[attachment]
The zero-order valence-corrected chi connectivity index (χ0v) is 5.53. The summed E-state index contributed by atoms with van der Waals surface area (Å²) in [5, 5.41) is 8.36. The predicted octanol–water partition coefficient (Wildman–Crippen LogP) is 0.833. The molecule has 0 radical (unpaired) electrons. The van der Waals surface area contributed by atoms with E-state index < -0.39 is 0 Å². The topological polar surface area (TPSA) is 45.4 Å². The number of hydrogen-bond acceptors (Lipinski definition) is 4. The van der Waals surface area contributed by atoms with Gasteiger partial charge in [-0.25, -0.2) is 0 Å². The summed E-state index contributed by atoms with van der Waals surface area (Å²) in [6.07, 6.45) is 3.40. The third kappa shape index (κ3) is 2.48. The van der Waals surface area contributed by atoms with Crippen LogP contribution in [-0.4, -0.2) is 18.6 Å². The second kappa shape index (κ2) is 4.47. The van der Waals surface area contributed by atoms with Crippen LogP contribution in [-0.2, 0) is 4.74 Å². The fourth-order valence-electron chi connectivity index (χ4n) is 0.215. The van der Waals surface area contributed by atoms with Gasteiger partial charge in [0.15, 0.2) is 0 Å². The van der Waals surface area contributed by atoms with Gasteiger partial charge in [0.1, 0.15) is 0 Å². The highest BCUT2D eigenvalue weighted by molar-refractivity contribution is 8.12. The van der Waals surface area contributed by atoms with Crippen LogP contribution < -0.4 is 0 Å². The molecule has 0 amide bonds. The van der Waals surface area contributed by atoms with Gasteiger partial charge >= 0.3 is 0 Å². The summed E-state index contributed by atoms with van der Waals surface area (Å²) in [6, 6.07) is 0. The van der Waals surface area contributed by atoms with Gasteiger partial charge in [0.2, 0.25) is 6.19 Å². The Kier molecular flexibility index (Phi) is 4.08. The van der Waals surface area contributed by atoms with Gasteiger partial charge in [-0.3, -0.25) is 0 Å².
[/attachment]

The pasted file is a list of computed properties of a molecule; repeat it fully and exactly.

The zero-order valence-corrected chi connectivity index (χ0v) is 5.53. The summed E-state index contributed by atoms with van der Waals surface area (Å²) in [5, 5.41) is 8.36. The predicted octanol–water partition coefficient (Wildman–Crippen LogP) is 0.833. The molecule has 0 radical (unpaired) electrons. The van der Waals surface area contributed by atoms with E-state index < -0.39 is 0 Å². The topological polar surface area (TPSA) is 45.4 Å². The number of hydrogen-bond acceptors (Lipinski definition) is 4. The van der Waals surface area contributed by atoms with Gasteiger partial charge in [-0.25, -0.2) is 0 Å². The summed E-state index contributed by atoms with van der Waals surface area (Å²) in [6.07, 6.45) is 3.40. The third kappa shape index (κ3) is 2.48. The van der Waals surface area contributed by atoms with Crippen LogP contribution in [-0.4, -0.2) is 18.6 Å². The second kappa shape index (κ2) is 4.47. The van der Waals surface area contributed by atoms with Crippen LogP contribution in [-0.2, 0) is 4.74 Å². The fourth-order valence-electron chi connectivity index (χ4n) is 0.215. The van der Waals surface area contributed by atoms with Gasteiger partial charge in [0.15, 0.2) is 0 Å². The van der Waals surface area contributed by atoms with Gasteiger partial charge in [0.1, 0.15) is 0 Å². The highest BCUT2D eigenvalue weighted by molar-refractivity contribution is 8.12. The van der Waals surface area contributed by atoms with Crippen LogP contribution < -0.4 is 0 Å². The molecule has 0 amide bonds. The van der Waals surface area contributed by atoms with Gasteiger partial charge >= 0.3 is 0 Å². The summed E-state index contributed by atoms with van der Waals surface area (Å²) in [6, 6.07) is 0. The van der Waals surface area contributed by atoms with Gasteiger partial charge in [0.2, 0.25) is 6.19 Å². The Kier molecular flexibility index (Phi) is 4.08. The van der Waals surface area contributed by atoms with Gasteiger partial charge in [-0.3, -0.25) is 0 Å².